Trick-Or-Treaters Mistakenly Get Bipolar Medication Instead Of Candy

Will My Insurance Pay for Rehab?

Sponsored Legal Stuff - This is an advertisement for Service Industries, Inc., part of a network of commonly owned substance abuse treatment service providers. Responding to this ad will connect you to one of Service Industries, Inc.’s representatives to discuss your insurance benefits and options for obtaining treatment at one of its affiliated facilities only. Service Industries, Inc. Service Industries, Inc. is unable to discuss the insurance benefits or options that may be available at any unaffiliated treatment center or business. If this advertisement appears on the same web page as a review of any particular treatment center or business, the contact information (including phone number) for that particular treatment center or business may be found at the bottom of the review.

Trick-Or-Treaters Mistakenly Get Bipolar Medication Instead Of Candy

By John Lavitt 11/03/15

It all started with one person mistaking divalproex and quetiapine for candy.

Image: 
trick or treaters candy.jpg
Pharmies for everyone! Shutterstock

In a truly bizarre and potentially dangerous mix-up, a grocery store in Quebec, Canada, doled out bipolar medication to trick-or-treaters the day before Halloween.

Police say they have retrieved all seven pills in three bags of bipolar medication accidentally distributed Friday to trick-or-treaters after a mix up at a grocery store. According to a report in the French language newspaper Le Soleil, a young girl in costume, "chewed and spat out the drugs distributed by mistake.”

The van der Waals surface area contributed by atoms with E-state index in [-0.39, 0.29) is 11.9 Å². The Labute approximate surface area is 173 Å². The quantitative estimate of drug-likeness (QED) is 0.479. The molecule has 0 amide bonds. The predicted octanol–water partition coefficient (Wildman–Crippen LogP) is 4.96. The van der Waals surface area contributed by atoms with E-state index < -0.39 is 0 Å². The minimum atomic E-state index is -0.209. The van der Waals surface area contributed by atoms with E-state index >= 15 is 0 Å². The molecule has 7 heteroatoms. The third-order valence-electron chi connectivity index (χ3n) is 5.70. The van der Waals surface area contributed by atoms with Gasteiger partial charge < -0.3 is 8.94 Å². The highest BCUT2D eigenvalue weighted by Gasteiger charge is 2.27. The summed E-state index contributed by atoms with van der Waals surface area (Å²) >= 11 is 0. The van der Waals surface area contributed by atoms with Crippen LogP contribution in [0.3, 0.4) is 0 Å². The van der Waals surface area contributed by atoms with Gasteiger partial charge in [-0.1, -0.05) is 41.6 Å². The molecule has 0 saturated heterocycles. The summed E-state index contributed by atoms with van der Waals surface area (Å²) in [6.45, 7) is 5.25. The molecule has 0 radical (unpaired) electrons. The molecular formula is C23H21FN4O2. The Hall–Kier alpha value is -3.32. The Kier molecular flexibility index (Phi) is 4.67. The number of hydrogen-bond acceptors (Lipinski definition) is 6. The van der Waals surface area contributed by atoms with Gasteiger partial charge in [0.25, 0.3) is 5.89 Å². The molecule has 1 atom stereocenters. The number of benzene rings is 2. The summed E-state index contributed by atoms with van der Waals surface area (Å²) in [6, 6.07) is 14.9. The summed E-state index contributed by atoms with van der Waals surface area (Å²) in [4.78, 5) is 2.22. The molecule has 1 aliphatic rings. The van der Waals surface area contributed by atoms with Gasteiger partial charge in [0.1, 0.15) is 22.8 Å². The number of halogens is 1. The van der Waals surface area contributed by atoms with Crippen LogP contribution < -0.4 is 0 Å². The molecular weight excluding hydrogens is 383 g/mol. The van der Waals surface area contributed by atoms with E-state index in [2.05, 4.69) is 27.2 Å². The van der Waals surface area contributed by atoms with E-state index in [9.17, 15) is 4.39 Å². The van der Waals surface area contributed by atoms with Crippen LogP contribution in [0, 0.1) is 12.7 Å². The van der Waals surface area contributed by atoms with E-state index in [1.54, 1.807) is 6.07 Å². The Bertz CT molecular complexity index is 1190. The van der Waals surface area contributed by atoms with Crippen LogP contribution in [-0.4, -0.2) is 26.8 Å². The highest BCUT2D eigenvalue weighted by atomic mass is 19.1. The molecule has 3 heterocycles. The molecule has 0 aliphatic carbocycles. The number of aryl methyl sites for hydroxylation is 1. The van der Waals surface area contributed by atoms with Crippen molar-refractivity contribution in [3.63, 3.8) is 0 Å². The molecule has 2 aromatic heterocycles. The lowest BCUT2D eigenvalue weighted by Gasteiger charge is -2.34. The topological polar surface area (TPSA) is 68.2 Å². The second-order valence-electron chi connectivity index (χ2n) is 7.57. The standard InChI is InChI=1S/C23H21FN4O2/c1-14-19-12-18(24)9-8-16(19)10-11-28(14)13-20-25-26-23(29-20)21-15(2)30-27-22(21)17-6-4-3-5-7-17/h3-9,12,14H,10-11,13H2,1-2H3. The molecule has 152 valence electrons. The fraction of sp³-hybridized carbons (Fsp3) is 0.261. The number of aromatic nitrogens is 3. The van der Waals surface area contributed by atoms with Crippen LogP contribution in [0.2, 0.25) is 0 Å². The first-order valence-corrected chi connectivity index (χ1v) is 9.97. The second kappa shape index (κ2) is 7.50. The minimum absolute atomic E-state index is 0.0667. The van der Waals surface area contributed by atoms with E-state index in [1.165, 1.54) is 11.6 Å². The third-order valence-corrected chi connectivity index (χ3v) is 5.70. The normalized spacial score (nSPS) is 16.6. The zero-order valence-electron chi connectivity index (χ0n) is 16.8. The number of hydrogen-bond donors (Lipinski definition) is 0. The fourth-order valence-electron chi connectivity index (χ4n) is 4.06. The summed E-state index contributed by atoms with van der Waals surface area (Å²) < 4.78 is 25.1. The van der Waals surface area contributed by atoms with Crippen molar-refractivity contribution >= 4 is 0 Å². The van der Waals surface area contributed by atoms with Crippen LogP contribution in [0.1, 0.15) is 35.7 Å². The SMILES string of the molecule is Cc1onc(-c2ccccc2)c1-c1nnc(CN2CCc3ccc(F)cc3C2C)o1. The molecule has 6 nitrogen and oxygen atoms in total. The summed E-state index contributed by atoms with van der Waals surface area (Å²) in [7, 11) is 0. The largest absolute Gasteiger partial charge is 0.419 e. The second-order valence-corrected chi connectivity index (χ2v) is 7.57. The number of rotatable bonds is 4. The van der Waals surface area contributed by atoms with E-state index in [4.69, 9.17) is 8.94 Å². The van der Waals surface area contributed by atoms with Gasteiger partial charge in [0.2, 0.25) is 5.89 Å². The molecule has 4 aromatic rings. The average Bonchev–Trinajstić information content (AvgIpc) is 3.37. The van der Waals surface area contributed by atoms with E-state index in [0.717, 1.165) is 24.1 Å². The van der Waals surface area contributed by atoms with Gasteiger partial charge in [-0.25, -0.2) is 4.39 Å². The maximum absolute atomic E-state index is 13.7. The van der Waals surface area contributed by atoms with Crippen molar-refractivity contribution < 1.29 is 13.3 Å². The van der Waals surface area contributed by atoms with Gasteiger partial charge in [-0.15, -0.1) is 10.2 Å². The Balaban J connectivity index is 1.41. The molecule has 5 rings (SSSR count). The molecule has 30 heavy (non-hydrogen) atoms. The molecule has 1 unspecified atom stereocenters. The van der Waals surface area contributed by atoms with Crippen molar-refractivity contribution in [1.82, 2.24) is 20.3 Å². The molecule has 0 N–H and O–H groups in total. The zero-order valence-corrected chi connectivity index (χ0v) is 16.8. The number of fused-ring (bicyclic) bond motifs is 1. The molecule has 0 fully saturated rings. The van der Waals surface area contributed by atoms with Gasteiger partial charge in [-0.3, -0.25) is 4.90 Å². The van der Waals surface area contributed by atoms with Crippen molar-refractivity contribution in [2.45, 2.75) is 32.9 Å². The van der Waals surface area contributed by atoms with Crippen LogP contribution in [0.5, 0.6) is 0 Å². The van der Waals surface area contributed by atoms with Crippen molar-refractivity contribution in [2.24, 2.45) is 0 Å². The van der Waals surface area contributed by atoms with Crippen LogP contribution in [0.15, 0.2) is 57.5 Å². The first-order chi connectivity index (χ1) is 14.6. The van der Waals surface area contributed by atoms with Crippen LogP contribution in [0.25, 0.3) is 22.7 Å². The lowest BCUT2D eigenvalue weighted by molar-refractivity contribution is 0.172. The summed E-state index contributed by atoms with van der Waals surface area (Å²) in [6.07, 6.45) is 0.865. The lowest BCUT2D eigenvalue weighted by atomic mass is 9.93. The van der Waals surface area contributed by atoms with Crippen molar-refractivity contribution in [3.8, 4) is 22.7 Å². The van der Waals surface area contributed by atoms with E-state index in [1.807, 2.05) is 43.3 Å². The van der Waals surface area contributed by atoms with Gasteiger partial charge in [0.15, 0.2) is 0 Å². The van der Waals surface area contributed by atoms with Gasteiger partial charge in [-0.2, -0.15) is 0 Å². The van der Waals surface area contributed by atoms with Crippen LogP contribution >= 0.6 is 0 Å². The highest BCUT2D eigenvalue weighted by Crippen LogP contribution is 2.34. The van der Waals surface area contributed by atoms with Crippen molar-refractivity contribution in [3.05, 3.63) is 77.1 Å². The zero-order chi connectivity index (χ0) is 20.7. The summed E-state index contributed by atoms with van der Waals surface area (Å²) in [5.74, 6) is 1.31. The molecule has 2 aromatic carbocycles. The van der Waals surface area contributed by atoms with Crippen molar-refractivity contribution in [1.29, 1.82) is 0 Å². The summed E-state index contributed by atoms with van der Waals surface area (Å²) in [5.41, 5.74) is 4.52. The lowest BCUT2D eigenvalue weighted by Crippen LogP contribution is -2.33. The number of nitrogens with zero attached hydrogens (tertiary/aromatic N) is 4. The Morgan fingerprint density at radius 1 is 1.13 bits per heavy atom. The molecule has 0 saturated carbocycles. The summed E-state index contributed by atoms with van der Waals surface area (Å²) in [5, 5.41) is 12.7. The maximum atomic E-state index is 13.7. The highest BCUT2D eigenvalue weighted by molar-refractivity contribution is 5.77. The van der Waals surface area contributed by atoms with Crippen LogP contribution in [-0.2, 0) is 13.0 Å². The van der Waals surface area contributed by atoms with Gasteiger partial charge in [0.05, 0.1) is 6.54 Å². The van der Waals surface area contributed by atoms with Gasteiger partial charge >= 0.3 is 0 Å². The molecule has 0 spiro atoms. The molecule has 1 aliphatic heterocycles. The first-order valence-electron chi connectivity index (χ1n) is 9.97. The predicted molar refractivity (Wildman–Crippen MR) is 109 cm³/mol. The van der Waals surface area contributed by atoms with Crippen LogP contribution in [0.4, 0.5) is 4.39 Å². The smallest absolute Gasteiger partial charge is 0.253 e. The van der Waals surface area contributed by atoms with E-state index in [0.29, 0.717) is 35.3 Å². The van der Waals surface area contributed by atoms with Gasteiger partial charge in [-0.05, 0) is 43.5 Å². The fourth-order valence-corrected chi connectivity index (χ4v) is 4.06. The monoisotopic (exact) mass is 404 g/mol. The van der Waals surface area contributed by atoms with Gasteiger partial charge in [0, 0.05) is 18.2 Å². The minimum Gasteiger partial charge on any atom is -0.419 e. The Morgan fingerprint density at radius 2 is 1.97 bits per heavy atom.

The trouble began in the Metro grocery store when a female customer dropped divalproex and quetiapine from her purse that was intended for her 17-year-old. A customer found it on the floor and took the medicine to the service center counter next to a candy basket. Thinking the plastic bag of colorful drugs was candy, a store employee dropped them in the candy bin. Throughout the next several hours, several children took them as treats.

Upon finding the drugs in her daughter’s possession, one mother commented that she immediately recognized the pills to be drugs and confiscated them. "It was a transparent bag, with the name of the person, the drug, the dosage, the pharmacist and the date and time the prescription was filled; October 31 at 8 a.m. in the morning," said the mother.

Melissa Cliche, a spokeswoman for Quebec Police Department, told the Daily Star, "We don't know how ... an employee just mixed it with the candy by accident and distributed it to the kids." Police stressed to parents that the pills weren't dangerous. But such a statement seems disingenuous considering the side effects, which include suicidal thoughts, nausea, and tremors.

"Needless to say that it is important to verify all the candies and treats kids received during Halloween, no matter where they come from," said Nancy Roussel, a spokeswoman for Quebec Police Department. Despite the report of the young girl spitting out the drugs, Roussel confirmed that no one had reportedly swallowed the pills.

Please read our comment policy. - The Fix
Disqus comments
Disqus comments